A decade ago, reading your teen’s diary would have been the ultimate form of privacy invasion. Nowdays, checking out their Facebook page or Twitter feed can yield the same sense of betrayal -- if they don’t know you’re doing so. So how does a parent protect their kids from the dangers lurking on the Internet? The answer may be to join them online.
Sites like Facebook are appealing to kids and adults alike (as evidenced by the number of your old high school classmates who’ll inevitably friend you when you sign up), so your kids won’t take issue with you having an account. The question is whether your should “friend” them. If you’re worried about the amount of time they’re spending online (and what parent isn’t?), go ahead and send them a friend request or start following them on Twitter. But do so with the agreement that you won’t do the following:
Scold or reprimand them on their wall
You may be upset that they forgot to unload the dishwasher or didn’t take out the garbage, but Facebook and Twitter is not the place to air those feelings. Discuss the issue the old-fashioned way -- face to face.
Comment on their posts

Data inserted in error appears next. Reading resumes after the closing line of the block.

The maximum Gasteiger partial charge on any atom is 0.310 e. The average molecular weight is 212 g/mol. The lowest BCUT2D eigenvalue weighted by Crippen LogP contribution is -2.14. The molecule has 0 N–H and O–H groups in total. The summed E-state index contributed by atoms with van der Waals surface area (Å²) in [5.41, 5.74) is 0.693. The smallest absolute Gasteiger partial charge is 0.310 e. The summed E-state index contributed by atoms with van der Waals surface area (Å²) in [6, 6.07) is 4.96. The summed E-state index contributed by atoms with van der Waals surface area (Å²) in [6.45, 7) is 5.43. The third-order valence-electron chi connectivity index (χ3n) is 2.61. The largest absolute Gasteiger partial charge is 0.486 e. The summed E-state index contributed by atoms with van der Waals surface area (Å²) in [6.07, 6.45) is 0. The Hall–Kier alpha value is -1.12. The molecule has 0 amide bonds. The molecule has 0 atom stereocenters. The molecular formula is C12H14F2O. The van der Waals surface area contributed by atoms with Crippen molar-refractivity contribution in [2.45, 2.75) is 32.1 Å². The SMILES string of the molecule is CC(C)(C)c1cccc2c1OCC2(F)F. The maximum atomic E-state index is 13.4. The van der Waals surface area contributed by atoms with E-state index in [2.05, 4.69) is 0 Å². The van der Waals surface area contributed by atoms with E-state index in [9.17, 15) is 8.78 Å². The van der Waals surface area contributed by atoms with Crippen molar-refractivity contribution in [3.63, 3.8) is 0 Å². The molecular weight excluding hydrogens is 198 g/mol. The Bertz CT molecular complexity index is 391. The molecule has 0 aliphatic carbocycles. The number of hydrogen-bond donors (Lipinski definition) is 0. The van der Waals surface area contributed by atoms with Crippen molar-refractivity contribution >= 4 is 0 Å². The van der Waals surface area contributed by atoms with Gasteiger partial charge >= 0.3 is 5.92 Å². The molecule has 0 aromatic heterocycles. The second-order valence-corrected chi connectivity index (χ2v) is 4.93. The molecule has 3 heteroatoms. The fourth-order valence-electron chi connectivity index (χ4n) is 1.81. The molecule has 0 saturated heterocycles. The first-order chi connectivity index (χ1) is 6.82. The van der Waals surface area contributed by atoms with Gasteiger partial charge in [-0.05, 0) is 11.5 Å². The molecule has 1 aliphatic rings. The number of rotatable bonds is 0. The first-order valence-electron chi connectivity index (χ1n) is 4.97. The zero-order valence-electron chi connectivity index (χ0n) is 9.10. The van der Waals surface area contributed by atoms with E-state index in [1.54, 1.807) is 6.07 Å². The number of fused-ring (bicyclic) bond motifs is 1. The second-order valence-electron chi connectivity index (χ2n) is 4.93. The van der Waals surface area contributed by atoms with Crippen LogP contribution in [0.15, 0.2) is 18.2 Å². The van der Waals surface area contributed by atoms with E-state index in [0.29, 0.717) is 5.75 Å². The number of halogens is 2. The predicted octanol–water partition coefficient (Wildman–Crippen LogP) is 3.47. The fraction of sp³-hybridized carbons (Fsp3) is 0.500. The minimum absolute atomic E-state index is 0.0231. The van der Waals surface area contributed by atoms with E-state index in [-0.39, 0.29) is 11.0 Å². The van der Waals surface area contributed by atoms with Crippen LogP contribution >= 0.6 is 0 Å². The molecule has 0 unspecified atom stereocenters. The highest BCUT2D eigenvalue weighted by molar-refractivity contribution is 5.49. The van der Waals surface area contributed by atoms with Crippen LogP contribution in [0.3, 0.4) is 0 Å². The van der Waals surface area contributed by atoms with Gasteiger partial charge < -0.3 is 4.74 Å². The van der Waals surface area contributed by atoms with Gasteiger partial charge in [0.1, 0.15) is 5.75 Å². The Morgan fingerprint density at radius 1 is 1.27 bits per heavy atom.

You may be proud of the “A” they got on their latest math test or think the YouTube video of a cat singing the national anthem is just as hilarious as they do, but there’s no need to voice your opinion online. The more unobtrusive you are, the more likely your kids are to forget that you’re monitoring their activity.
Friend or follow their friends
Your own kids probably aren’t thrilled that you’re a part of their social network, but they don’t really have a choice in the matter. But their friends are off-limits. Not only can friending their friends be a little creepy, but it’s also unnecessary. If you’re connected to your own child’s account, you’ll be able to see what their friends are posting as well.
In the end, even though the Internet can seem so anonymous, be transparent with your kids about your wanting to connect with them online. And when in doubt, follow the golden rule of friending them or commenting on their wall: Treat them how you’d want to be treated if you were them.
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